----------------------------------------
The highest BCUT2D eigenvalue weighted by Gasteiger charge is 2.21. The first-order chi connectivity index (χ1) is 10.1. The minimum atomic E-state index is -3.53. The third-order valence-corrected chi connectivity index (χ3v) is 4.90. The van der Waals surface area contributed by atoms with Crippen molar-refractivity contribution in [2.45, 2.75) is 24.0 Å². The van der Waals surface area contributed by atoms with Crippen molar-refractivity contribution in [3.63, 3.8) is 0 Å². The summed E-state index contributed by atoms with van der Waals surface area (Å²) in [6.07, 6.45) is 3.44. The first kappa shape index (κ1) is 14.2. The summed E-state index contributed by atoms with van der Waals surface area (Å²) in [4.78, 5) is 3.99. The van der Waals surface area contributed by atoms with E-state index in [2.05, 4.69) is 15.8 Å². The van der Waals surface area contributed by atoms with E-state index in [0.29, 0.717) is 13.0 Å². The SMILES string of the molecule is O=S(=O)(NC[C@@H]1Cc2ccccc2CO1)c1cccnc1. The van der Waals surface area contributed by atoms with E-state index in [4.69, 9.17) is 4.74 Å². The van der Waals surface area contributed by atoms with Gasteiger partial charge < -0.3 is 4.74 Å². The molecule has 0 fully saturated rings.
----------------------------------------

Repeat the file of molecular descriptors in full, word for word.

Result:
The highest BCUT2D eigenvalue weighted by Gasteiger charge is 2.21. The first-order chi connectivity index (χ1) is 10.1. The minimum atomic E-state index is -3.53. The third-order valence-corrected chi connectivity index (χ3v) is 4.90. The van der Waals surface area contributed by atoms with Crippen molar-refractivity contribution in [2.45, 2.75) is 24.0 Å². The van der Waals surface area contributed by atoms with Crippen molar-refractivity contribution in [3.63, 3.8) is 0 Å². The summed E-state index contributed by atoms with van der Waals surface area (Å²) in [6.07, 6.45) is 3.44. The first kappa shape index (κ1) is 14.2. The summed E-state index contributed by atoms with van der Waals surface area (Å²) in [4.78, 5) is 3.99. The van der Waals surface area contributed by atoms with E-state index in [2.05, 4.69) is 15.8 Å². The van der Waals surface area contributed by atoms with E-state index in [0.29, 0.717) is 13.0 Å². The SMILES string of the molecule is O=S(=O)(NC[C@@H]1Cc2ccccc2CO1)c1cccnc1. The van der Waals surface area contributed by atoms with E-state index in [4.69, 9.17) is 4.74 Å². The van der Waals surface area contributed by atoms with Gasteiger partial charge < -0.3 is 4.74 Å². The molecule has 0 fully saturated rings.